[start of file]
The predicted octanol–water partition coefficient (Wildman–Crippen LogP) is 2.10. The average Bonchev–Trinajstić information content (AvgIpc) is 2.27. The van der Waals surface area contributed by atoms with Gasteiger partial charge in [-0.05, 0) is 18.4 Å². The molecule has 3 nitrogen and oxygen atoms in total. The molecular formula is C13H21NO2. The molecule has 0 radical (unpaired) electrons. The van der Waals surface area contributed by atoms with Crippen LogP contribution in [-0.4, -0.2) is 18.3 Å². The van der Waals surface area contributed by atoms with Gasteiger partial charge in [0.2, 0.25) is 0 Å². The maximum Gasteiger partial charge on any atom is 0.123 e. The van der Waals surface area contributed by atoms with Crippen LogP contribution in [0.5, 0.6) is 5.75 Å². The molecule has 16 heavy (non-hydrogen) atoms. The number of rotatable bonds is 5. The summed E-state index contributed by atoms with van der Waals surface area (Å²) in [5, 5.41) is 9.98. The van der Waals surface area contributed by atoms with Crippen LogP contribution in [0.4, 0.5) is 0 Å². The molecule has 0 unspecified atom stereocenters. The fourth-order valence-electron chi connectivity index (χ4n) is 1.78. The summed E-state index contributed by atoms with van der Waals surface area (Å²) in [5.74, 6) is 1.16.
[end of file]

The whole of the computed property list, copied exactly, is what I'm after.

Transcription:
The predicted octanol–water partition coefficient (Wildman–Crippen LogP) is 2.10. The average Bonchev–Trinajstić information content (AvgIpc) is 2.27. The van der Waals surface area contributed by atoms with Gasteiger partial charge in [-0.05, 0) is 18.4 Å². The molecule has 3 nitrogen and oxygen atoms in total. The molecular formula is C13H21NO2. The molecule has 0 radical (unpaired) electrons. The van der Waals surface area contributed by atoms with Crippen LogP contribution in [-0.4, -0.2) is 18.3 Å². The van der Waals surface area contributed by atoms with Gasteiger partial charge in [0.2, 0.25) is 0 Å². The maximum Gasteiger partial charge on any atom is 0.123 e. The van der Waals surface area contributed by atoms with Crippen LogP contribution in [0.5, 0.6) is 5.75 Å². The molecule has 16 heavy (non-hydrogen) atoms. The number of rotatable bonds is 5. The summed E-state index contributed by atoms with van der Waals surface area (Å²) in [5, 5.41) is 9.98. The van der Waals surface area contributed by atoms with Crippen LogP contribution in [0.4, 0.5) is 0 Å². The molecule has 0 unspecified atom stereocenters. The fourth-order valence-electron chi connectivity index (χ4n) is 1.78. The summed E-state index contributed by atoms with van der Waals surface area (Å²) in [5.74, 6) is 1.16.